January 4, 1999
ELIZABETH BRACKETT: When this young Wisconsin mother was ordered into treatment for cocaine addiction while pregnant with this child, it set off a controversy whose impact is still being felt in the state. Physician Dr. Matthew Meyer discovered the cocaine addiction through blood tests.
DR. MATTHEW MEYER: There were repetitive positive tests showing cocaine exposure, and the social work department got concerned about it; we certainly did and advised her medically.
ELIZABETH BRACKETT: Dr. Meyer took his concerns about Angela Wolf to William Domina, Waukesha County's senior assistant corporation counsel.
WILLIAM DOMINA, Assistant Corporation Counsel, Waukesha County: It had a patient who he felt was violating the child abuse law. In Wisconsin, physicians have to report child abuse as a mandatory requirement. He felt that this - Angela's conduct was violative of that law because she was 36 weeks in gestation, and she was continuing to use cocaine during the course of that pregnancy, and he felt it had potential serious injurious effect on the to-be-born child.
ELIZABETH BRACKETT: Domina says Wolf was ordered into treatment because lower courts ruled that her fetus could be considered a child when enforcing child abuse laws. But that's not what the Wisconsin Supreme Court said.
WILLIAM DOMINA: The Supreme Court on a vote of four to three said that because the Wisconsin legislature had not expressly included the word "fetus" in the definition of child, under the child abuse statute, that it was not going to impute that, despite our arguments, and reversed the detention and basically said go to the legislature if you have any desire for, you know, remedy, and we did.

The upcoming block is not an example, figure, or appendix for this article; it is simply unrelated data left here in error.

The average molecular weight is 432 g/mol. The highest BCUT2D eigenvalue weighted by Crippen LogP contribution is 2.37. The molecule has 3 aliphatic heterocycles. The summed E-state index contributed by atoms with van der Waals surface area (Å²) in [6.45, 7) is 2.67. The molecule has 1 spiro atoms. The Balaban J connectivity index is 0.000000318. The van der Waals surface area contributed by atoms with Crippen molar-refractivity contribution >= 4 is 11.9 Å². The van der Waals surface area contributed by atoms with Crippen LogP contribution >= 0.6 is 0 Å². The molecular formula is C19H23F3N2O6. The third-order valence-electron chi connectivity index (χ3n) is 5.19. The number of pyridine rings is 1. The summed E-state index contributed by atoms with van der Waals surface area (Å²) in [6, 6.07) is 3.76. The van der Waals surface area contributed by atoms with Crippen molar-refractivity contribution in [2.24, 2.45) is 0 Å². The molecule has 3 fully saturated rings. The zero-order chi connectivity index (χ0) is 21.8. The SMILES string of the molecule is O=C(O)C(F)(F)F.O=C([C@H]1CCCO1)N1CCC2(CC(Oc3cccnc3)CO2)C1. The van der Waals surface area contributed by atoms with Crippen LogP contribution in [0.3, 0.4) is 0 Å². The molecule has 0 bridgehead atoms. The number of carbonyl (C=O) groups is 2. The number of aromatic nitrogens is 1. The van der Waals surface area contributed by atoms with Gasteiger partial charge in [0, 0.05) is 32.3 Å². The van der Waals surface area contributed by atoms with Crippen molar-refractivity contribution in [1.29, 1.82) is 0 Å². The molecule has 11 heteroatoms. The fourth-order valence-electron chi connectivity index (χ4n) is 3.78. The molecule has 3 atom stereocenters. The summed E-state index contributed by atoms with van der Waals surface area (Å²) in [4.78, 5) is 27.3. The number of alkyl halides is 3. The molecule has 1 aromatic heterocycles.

ELIZABETH BRACKETT: Domina went to State Senator Joanne Huelsman, who is from Angela Wolf's hometown. Huelsman agreed that legislation was needed to address the problem of drug and alcohol abuse by pregnant women.
JOANNE HUELSMAN, Wisconsin State Senator: And looking at the total number of people - number of kids that are born addicted to cocaine or alcohol, I decided that this was really something that was in the realm of a public health problem and that we should be doing something about.
ELIZABETH BRACKETT: Senator Huelsman was also influenced by a case involving alcohol in nearby Racine, Wisconsin. On March 16, 1996, Deborah Zimmerman, who was then pregnant, was served a drink by bartender Dennis Peterson.
DENNIS PETERSON, Bartender: Sat down at the bar, proceeded telling jokes and so forth, and then -
ELIZABETH BRACKETT: At that point did you think she was pregnant?
DENNIS PETERSON: No, not at all. In fact, my girlfriend was sitting right next to her, and she didn't think she was pregnant, and she wanted to tell me a secret, and she said she's going to have a baby. I took her glass away and gave her 7-Up. I said she shouldn't be drinking. She started crying, and I thought I offended her. But then she says no, you don't understand, she said, I'm going to have the baby now.
ELIZABETH BRACKETT: When Deborah Zimmerman's mother brought her here to St. Luke's Hospital, she was reportedly very drunk. She allegedly ripped fetal heart monitors from her baby and reportedly said to hospital personnel, "If you don't keep me here, I'm just going to go home and keep on drinking and drink myself to death, and I'm going to kill this thing because I don't want it anyway." Zimmerman's blood alcohol level was .302 before delivery, well above the legal limit of .10. At birth, her baby had a level of .199 and was diagnosed with fetal alcohol syndrome. The assistant district attorney in Racine County, Joan Korb, filed attempted homicide charges against Zimmerman. It was the first time in Wisconsin that criminal charges had been filed against a pregnant woman for attempting to kill her fetus by abusing alcohol.
JOAN KORB, Assistant District Attorney, Racine County: We have to criminally charge some of these people because that's going to be the only way we're going to deter that behavior.
ELIZABETH BRACKETT: Zimmerman was represented by then public defender Sally Hoelzel.
SALLY HOELZEL, Former Public Defender: What she is alleged to have done is not a crime; it does not fall under the definitions that are listed in our criminal code.
ELIZABETH BRACKETT: Hoelzel appealed the court's decision to press criminal charges. The appeal is now pending before the Wisconsin Supreme Court. Public outrage over Zimmerman and Wolf, dubbed "the cocaine mom," prompted Senator Huelsman to draft a cocaine mom bill.
JOANNE HUELSMAN: The bill is designed to provide treatment for women who are addicted to some sort of substance - alcohol or other drugs - who is unable to overcome that addiction on her own.